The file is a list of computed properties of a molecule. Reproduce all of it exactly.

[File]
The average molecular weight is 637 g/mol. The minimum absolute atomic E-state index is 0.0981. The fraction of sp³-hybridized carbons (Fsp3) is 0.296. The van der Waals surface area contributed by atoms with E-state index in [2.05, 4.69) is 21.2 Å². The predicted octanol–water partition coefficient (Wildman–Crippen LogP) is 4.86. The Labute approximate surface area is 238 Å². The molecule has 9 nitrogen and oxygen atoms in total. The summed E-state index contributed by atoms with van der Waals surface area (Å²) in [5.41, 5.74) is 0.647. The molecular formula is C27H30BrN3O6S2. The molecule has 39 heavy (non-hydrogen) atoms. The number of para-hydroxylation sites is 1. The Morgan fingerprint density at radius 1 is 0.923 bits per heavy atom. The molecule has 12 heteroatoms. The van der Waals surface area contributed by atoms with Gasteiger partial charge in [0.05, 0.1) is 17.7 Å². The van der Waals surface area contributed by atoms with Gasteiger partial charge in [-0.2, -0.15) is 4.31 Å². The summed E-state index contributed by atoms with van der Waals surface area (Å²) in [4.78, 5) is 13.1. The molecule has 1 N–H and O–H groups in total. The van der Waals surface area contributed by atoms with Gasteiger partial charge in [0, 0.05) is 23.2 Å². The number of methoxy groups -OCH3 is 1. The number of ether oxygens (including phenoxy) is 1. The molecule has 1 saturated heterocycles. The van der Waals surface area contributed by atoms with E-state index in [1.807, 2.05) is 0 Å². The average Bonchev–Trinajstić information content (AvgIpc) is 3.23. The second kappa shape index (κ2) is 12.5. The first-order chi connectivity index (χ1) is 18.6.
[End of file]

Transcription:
The average molecular weight is 637 g/mol. The minimum absolute atomic E-state index is 0.0981. The fraction of sp³-hybridized carbons (Fsp3) is 0.296. The van der Waals surface area contributed by atoms with E-state index in [2.05, 4.69) is 21.2 Å². The predicted octanol–water partition coefficient (Wildman–Crippen LogP) is 4.86. The Labute approximate surface area is 238 Å². The molecule has 9 nitrogen and oxygen atoms in total. The summed E-state index contributed by atoms with van der Waals surface area (Å²) in [5.41, 5.74) is 0.647. The molecular formula is C27H30BrN3O6S2. The molecule has 39 heavy (non-hydrogen) atoms. The number of para-hydroxylation sites is 1. The Morgan fingerprint density at radius 1 is 0.923 bits per heavy atom. The molecule has 12 heteroatoms. The van der Waals surface area contributed by atoms with Gasteiger partial charge in [0.05, 0.1) is 17.7 Å². The van der Waals surface area contributed by atoms with Gasteiger partial charge in [-0.2, -0.15) is 4.31 Å². The summed E-state index contributed by atoms with van der Waals surface area (Å²) in [4.78, 5) is 13.1. The molecule has 1 N–H and O–H groups in total. The van der Waals surface area contributed by atoms with Gasteiger partial charge in [0, 0.05) is 23.2 Å². The number of methoxy groups -OCH3 is 1. The number of ether oxygens (including phenoxy) is 1. The molecule has 1 saturated heterocycles. The van der Waals surface area contributed by atoms with E-state index in [1.807, 2.05) is 0 Å². The average Bonchev–Trinajstić information content (AvgIpc) is 3.23. The second kappa shape index (κ2) is 12.5. The first-order chi connectivity index (χ1) is 18.6.